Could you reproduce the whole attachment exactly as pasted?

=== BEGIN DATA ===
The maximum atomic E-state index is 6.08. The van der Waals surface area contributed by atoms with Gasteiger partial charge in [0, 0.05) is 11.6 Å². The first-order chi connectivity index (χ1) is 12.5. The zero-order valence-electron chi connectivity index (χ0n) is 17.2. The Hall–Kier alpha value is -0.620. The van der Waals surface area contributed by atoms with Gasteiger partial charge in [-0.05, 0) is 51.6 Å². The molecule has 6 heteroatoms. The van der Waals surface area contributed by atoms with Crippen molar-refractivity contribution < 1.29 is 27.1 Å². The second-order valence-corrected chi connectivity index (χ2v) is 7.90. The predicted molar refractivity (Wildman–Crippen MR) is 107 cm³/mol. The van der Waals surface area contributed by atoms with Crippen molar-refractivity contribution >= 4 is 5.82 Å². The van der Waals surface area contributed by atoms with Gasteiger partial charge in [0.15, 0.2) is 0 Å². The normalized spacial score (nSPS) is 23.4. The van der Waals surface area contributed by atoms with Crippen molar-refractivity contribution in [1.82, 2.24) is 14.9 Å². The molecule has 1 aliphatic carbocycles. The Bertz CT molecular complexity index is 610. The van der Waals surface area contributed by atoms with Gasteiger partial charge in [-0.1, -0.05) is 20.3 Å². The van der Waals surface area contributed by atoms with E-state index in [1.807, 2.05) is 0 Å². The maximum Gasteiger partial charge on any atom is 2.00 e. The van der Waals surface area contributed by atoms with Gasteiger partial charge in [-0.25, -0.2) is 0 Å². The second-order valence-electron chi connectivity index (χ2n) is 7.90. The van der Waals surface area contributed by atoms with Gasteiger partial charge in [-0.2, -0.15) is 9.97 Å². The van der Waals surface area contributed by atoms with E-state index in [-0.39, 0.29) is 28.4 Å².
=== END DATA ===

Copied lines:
The maximum atomic E-state index is 6.08. The van der Waals surface area contributed by atoms with Gasteiger partial charge in [0, 0.05) is 11.6 Å². The first-order chi connectivity index (χ1) is 12.5. The zero-order valence-electron chi connectivity index (χ0n) is 17.2. The Hall–Kier alpha value is -0.620. The van der Waals surface area contributed by atoms with Gasteiger partial charge in [-0.05, 0) is 51.6 Å². The molecule has 6 heteroatoms. The van der Waals surface area contributed by atoms with Crippen molar-refractivity contribution < 1.29 is 27.1 Å². The second-order valence-corrected chi connectivity index (χ2v) is 7.90. The predicted molar refractivity (Wildman–Crippen MR) is 107 cm³/mol. The van der Waals surface area contributed by atoms with Crippen molar-refractivity contribution >= 4 is 5.82 Å². The van der Waals surface area contributed by atoms with Gasteiger partial charge in [0.15, 0.2) is 0 Å². The normalized spacial score (nSPS) is 23.4. The van der Waals surface area contributed by atoms with Crippen molar-refractivity contribution in [1.82, 2.24) is 14.9 Å². The molecule has 1 aliphatic carbocycles. The Bertz CT molecular complexity index is 610. The van der Waals surface area contributed by atoms with Gasteiger partial charge in [-0.1, -0.05) is 20.3 Å². The van der Waals surface area contributed by atoms with E-state index in [1.807, 2.05) is 0 Å². The maximum Gasteiger partial charge on any atom is 2.00 e. The van der Waals surface area contributed by atoms with Gasteiger partial charge in [-0.25, -0.2) is 0 Å². The second-order valence-electron chi connectivity index (χ2n) is 7.90. The van der Waals surface area contributed by atoms with Gasteiger partial charge in [-0.2, -0.15) is 9.97 Å². The van der Waals surface area contributed by atoms with E-state index in [-0.39, 0.29) is 28.4 Å².